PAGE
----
“Genome: An Autobiography of a Species in 23 Chapters” is a delightful tour through the chromosomes in celebration of the completion of the human genome project in the early 2000’s. While all of the DNA had been sequenced, people knew only very little of it for what it actually does. This book proceeds to take one gene that we do know about each chromosome and tell a little story about it. Hence the 23 chapters.
Anyway, here are ten things that I learned from “Genome: An Autobiography of a Species in 23 Chapters”
1) Nordic people are more likely to be shy.
There was a study done correlating genes for shyness. It was found that children who tend to be shy also tend to be tall, pale, blue-eyed, and have a higher-than-average normal body temperature. That last part matters as in northern climes, having a higher core body temperature can be useful in avoiding hypothermia. As it turns out, one way to raise body temperature is to have the amygdala release a small amount of epinephrine (fight or flight) constantly. This activity in the amygdala appears to be responsible for both shyness and warmth.
2) Insulin -> Tryptophan -> Serotonin -> Melatonin. When it gets dark in winter, eat a cookie.
Funny way the body works. People tend to gain weight in winter. One of the reasons is that they’re more sedentary. Another is that the loss of light causes the brain to produce melatonin (the neurotransmitter that tells you to go to sleep) earlier. The easiest way to make melatonin is from serotonin, the compound in the brain for happiness, so the increased production of melatonin reduces the amount of serotonin in the brain, making you sad. Simple solution, the easiest way to make more serotonin is to use tryptophan, which your body gets when you raise your insulin levels. When you’re sad in the winter, yes sun lamps are good. Also try eating a cookie.
3) Kuru is partly genetic.
Turns out that applies to most diseases. What a surprise. For those don’t know, kuru is a brain disease caused by eating the flesh of someone who also has it. It is a neurodegenerative disease where a malformed version of the prion protein accumulates and causes damage in the brain and nervous system of the afflicted. It is a cousin of the mad cow disease.
4) 1% of our DNA is from Retroviruses.
Retroviruses are viruses that embed their dna into the host’s genome. At some point it made more sense to leave the DNA in there. This was considered to be a surprisingly large amount of DNA to be introduced by viruses.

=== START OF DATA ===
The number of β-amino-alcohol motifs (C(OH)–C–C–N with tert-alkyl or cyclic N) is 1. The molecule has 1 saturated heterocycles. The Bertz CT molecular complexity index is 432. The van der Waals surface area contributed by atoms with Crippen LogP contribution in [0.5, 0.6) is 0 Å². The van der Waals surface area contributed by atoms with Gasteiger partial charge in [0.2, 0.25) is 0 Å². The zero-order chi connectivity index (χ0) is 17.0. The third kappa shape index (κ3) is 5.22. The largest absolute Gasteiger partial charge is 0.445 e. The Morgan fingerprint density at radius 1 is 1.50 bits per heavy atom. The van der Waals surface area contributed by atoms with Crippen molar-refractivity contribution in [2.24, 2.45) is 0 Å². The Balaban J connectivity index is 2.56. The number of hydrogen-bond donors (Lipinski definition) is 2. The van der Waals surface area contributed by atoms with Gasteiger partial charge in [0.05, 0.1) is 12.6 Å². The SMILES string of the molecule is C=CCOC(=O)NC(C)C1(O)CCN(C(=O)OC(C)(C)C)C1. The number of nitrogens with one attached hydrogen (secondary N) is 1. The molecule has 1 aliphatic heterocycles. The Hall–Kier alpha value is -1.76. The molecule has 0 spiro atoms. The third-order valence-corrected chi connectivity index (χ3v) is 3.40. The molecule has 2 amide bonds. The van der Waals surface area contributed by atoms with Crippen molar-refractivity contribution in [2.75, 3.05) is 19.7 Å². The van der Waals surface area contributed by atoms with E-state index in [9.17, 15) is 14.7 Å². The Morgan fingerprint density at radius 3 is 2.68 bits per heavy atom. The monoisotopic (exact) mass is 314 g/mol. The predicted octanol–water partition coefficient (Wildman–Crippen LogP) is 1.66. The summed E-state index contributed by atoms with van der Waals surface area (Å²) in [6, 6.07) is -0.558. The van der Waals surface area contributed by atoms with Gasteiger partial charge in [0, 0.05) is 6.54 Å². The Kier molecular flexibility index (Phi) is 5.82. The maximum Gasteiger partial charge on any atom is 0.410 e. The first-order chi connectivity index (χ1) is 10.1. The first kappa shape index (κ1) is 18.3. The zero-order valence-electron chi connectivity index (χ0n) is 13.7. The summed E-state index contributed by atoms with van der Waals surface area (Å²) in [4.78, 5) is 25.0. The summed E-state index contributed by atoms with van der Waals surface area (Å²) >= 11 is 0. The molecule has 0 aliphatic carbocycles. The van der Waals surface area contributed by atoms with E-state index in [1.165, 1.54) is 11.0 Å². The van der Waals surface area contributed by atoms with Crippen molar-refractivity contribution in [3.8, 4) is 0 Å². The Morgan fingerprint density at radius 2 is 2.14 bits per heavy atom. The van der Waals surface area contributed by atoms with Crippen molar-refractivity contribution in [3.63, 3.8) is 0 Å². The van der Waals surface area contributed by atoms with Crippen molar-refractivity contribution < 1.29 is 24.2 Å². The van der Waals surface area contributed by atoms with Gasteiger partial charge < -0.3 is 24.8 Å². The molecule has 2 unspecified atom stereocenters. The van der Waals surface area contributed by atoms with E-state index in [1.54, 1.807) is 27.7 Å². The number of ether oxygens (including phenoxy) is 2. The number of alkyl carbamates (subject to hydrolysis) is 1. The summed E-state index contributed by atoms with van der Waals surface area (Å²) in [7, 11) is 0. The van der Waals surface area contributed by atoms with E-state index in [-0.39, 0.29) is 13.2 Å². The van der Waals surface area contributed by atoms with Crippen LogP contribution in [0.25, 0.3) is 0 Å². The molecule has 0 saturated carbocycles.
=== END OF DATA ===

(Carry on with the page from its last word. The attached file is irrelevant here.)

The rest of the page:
5) A person with type AB blood is almost completely immune to cholera.
Resistance to diseases is the biggest advantage of blood types. I vaguely recall other blood type combinations being useful for other diseases, and the Africans have a recessive blood mutation that makes them resistant to malaria, with the trade-off being that many more are prone to sickle-cell anemia.
6) Some genes benefit one sex but harm another. This makes the X-Y chromosome separation desirable.
The book also goes into details about the X chromosomes lobbing DNA and attacking the Y chromosome. I didn’t exactly follow that part, nonetheless, the Y chromosome is shrinking. In a few million years, we may not have a Y chromosome. I personally am quite afraid of losing my own Y chromosome in a million years. That would be tragic.
7) Placental genes come from the father but genes affecting brain development are from the mother in rats.
This seems to be a defence against promiscuity, in the sense that when a mother has multiple pups from different fathers, they will end up competing for resources. Evidently, there are some genes that enhance viability in the placenta, giving that pup the chance to crowd out its half-siblings. Brain development requires developing more slowly, so the incentives for the mother and father are genetically reversed. As a result, the fast-growing placental genes are selected for by the father, whereas the genes affecting slowing down and developing brains comes from the mother.
8) Lots of DNA exists as a parasite on its host genome.
There’s no simple way for the body to remove DNA from it’s genome when it stops doing something. And over 95% (perhaps 98%) of DNA does not code for proteins. This was initially labelled as ‘junk DNA’ (which corresponds i think to when the book was written. Later on, it was found out that some of that “junk” DNA plays a vital role in the regulation of other DNA, or codes for RNA that has a function specifically as RNA. However, i’m sure a bunch of it remains junk.
9) It is less deadly to have an extra copy of a smaller chromosome.
Someone with two copies of the smallest chromosome (not counting the X and Y) has down’s syndrome. A fertilized egg with three copies of the largest chromosome will die within ten days of conception. Have two copies of a chromosome slightly larger than the smallest, will not survive infancy if it’s one of the few lucky enough to make it that far.
10) Arthropods have nerve columns on their bellies; one of our mutual ancestors was upside-down.
Was it us? Was it them? Flip over!
Have a great week!